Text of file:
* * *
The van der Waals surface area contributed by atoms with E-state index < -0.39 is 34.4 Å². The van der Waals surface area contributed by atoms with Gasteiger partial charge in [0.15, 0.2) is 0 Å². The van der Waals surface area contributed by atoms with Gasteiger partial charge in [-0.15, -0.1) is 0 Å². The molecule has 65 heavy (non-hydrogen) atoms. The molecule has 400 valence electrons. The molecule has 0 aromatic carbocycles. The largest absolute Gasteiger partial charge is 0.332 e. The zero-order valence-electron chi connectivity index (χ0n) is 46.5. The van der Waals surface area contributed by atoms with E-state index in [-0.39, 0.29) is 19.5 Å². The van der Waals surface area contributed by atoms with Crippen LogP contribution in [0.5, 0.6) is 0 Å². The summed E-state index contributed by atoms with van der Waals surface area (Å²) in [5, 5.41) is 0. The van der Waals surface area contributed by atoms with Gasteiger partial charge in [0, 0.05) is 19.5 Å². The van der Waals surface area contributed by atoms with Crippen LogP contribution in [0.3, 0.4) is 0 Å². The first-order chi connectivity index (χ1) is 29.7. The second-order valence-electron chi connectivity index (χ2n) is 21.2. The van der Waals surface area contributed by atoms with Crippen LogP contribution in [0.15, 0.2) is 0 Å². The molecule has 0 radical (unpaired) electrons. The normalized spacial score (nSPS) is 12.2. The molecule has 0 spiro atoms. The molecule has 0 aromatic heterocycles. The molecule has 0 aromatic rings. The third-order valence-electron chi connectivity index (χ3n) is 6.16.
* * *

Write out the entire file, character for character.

The van der Waals surface area contributed by atoms with E-state index < -0.39 is 34.4 Å². The van der Waals surface area contributed by atoms with Gasteiger partial charge in [0.15, 0.2) is 0 Å². The van der Waals surface area contributed by atoms with Gasteiger partial charge in [-0.15, -0.1) is 0 Å². The molecule has 65 heavy (non-hydrogen) atoms. The molecule has 400 valence electrons. The molecule has 0 aromatic carbocycles. The largest absolute Gasteiger partial charge is 0.332 e. The zero-order valence-electron chi connectivity index (χ0n) is 46.5. The van der Waals surface area contributed by atoms with E-state index in [-0.39, 0.29) is 19.5 Å². The van der Waals surface area contributed by atoms with Crippen LogP contribution in [0.5, 0.6) is 0 Å². The summed E-state index contributed by atoms with van der Waals surface area (Å²) in [5, 5.41) is 0. The van der Waals surface area contributed by atoms with Gasteiger partial charge in [0, 0.05) is 19.5 Å². The van der Waals surface area contributed by atoms with Crippen LogP contribution in [0.3, 0.4) is 0 Å². The first-order chi connectivity index (χ1) is 29.7. The second-order valence-electron chi connectivity index (χ2n) is 21.2. The van der Waals surface area contributed by atoms with Crippen LogP contribution in [0.15, 0.2) is 0 Å². The molecule has 0 radical (unpaired) electrons. The normalized spacial score (nSPS) is 12.2. The molecule has 0 spiro atoms. The molecule has 0 aromatic heterocycles. The molecule has 0 aromatic rings. The third-order valence-electron chi connectivity index (χ3n) is 6.16.